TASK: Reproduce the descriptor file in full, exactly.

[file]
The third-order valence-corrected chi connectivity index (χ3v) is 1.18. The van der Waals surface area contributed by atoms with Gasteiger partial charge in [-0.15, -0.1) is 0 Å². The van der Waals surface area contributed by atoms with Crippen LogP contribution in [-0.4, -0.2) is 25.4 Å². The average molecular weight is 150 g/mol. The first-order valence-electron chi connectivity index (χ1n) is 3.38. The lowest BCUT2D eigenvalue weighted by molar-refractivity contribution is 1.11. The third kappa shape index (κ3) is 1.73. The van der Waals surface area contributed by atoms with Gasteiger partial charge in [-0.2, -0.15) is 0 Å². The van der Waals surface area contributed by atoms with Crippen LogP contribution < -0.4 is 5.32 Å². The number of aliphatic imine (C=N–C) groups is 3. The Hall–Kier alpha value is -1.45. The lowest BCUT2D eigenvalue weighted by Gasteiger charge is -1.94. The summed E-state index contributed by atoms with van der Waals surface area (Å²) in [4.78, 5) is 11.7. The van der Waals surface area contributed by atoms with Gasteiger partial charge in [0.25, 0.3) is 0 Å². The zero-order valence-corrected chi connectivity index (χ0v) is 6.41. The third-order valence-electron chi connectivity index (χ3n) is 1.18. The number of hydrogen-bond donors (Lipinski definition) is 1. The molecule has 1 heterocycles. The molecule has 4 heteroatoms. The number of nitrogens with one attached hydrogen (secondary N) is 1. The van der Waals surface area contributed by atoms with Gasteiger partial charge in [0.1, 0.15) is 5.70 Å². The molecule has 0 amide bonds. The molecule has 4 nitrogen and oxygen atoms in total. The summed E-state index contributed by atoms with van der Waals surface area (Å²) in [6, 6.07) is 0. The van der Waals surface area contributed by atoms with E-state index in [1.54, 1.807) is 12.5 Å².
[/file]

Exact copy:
The third-order valence-corrected chi connectivity index (χ3v) is 1.18. The van der Waals surface area contributed by atoms with Gasteiger partial charge in [-0.15, -0.1) is 0 Å². The van der Waals surface area contributed by atoms with Crippen LogP contribution in [-0.4, -0.2) is 25.4 Å². The average molecular weight is 150 g/mol. The first-order valence-electron chi connectivity index (χ1n) is 3.38. The lowest BCUT2D eigenvalue weighted by molar-refractivity contribution is 1.11. The third kappa shape index (κ3) is 1.73. The van der Waals surface area contributed by atoms with Gasteiger partial charge in [-0.2, -0.15) is 0 Å². The van der Waals surface area contributed by atoms with Crippen LogP contribution < -0.4 is 5.32 Å². The number of aliphatic imine (C=N–C) groups is 3. The Hall–Kier alpha value is -1.45. The lowest BCUT2D eigenvalue weighted by Gasteiger charge is -1.94. The summed E-state index contributed by atoms with van der Waals surface area (Å²) in [4.78, 5) is 11.7. The van der Waals surface area contributed by atoms with Gasteiger partial charge in [0.25, 0.3) is 0 Å². The zero-order valence-corrected chi connectivity index (χ0v) is 6.41. The third-order valence-electron chi connectivity index (χ3n) is 1.18. The number of hydrogen-bond donors (Lipinski definition) is 1. The molecule has 1 heterocycles. The molecule has 4 heteroatoms. The number of nitrogens with one attached hydrogen (secondary N) is 1. The van der Waals surface area contributed by atoms with Gasteiger partial charge in [0.1, 0.15) is 5.70 Å². The molecule has 0 amide bonds. The molecule has 4 nitrogen and oxygen atoms in total. The summed E-state index contributed by atoms with van der Waals surface area (Å²) in [6, 6.07) is 0. The van der Waals surface area contributed by atoms with E-state index in [1.54, 1.807) is 12.5 Å².